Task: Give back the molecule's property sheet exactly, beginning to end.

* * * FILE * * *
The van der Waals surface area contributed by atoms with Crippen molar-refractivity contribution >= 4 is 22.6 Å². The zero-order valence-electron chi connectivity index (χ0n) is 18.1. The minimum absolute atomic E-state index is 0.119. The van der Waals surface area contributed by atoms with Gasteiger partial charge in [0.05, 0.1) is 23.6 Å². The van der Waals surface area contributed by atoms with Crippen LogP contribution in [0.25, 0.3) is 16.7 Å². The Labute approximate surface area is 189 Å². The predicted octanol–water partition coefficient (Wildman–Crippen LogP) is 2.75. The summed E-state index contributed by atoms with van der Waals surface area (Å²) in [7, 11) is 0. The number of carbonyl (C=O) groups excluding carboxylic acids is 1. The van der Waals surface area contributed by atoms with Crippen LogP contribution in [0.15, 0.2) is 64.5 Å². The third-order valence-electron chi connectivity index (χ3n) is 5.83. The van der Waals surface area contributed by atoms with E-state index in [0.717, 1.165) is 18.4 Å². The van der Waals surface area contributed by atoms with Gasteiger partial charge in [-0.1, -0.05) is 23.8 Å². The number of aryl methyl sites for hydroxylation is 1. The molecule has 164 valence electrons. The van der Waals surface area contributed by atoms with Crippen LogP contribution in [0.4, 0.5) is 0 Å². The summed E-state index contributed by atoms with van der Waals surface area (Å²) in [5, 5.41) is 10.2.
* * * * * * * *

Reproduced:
The van der Waals surface area contributed by atoms with Crippen molar-refractivity contribution >= 4 is 22.6 Å². The zero-order valence-electron chi connectivity index (χ0n) is 18.1. The minimum absolute atomic E-state index is 0.119. The van der Waals surface area contributed by atoms with Gasteiger partial charge in [0.05, 0.1) is 23.6 Å². The van der Waals surface area contributed by atoms with Crippen LogP contribution in [0.25, 0.3) is 16.7 Å². The Labute approximate surface area is 189 Å². The predicted octanol–water partition coefficient (Wildman–Crippen LogP) is 2.75. The summed E-state index contributed by atoms with van der Waals surface area (Å²) in [7, 11) is 0. The number of carbonyl (C=O) groups excluding carboxylic acids is 1. The van der Waals surface area contributed by atoms with Crippen LogP contribution in [0.15, 0.2) is 64.5 Å². The third-order valence-electron chi connectivity index (χ3n) is 5.83. The van der Waals surface area contributed by atoms with E-state index in [0.717, 1.165) is 18.4 Å². The van der Waals surface area contributed by atoms with Gasteiger partial charge in [-0.1, -0.05) is 23.8 Å². The number of aryl methyl sites for hydroxylation is 1. The molecule has 164 valence electrons. The van der Waals surface area contributed by atoms with Crippen LogP contribution in [0.4, 0.5) is 0 Å². The summed E-state index contributed by atoms with van der Waals surface area (Å²) in [5, 5.41) is 10.2.